Master of Arts (MA)
Semester of Degree Completion
Although many critics have compared William Faulkner and Charles Dickens, no one has fully developed the resemblance between their uses of black humor. Using several critics' definitions of black humor, I examine several aspects of black humor in Faulkner's Sanctuary and Dickens' Oliver Twist: the presence of the wasteland in society, the irreverent treatment of death and religion, the presence of grotesques and perverse sexuality.
Like the humour noir of the French surrealist movement, black humor in both of these books is very much involved in these authors' indictment of society. Both Faulkner and Dickens use black humor to mock the actions of the upper classes as the lower-class characters parody the upper-class characters' actions or mannerisms; because there is so much black humor bounding through the depiction of the lower-class underworld, eventually energy is focused in the underworld. In other words, all of the black humor in Sanctuary and Oliver Twist occurs in the setting of the underworld--the place in need of change. Thus, the setting is often quite tragic, like that of a wasteland, and needs black humor to offer some tragic optimism. However, the attitudes of these authors is far from simple since the lower class characters are not at all heroic; they, too, are a part of society which is condemned by Faulkner and Dickens.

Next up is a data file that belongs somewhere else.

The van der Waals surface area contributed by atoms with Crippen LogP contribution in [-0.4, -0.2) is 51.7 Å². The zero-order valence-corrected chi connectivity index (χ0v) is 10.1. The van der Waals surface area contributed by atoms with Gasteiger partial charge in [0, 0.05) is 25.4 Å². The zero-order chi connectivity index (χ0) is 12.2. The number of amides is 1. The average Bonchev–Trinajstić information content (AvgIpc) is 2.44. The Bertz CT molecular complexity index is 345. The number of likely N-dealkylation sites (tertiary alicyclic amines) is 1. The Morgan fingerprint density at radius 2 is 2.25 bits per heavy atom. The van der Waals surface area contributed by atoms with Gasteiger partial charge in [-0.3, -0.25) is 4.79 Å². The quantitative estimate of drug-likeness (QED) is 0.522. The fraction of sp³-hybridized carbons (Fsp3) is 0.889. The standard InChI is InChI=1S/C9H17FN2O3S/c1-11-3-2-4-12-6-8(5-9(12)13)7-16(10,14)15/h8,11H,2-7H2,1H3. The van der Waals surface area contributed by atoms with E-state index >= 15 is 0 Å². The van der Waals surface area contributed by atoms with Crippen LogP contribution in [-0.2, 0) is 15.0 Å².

Although both Dickens and Faulkner attack society, only Dickens presents religion--if used properly--as offering redemption. Unlike Dickens, Faulkner offers no answers to society's ills. Finally, for both of these authors, any hope for humankind is mixed with tragedy which leads to the pervasive black humor in Sanctuary and Oliver Twist.
LeClaire, Deborah, "Like He Would Jump Me with a Book: Black Humor in Sanctuary and Oliver Twist" (1992). Masters Theses. 2184.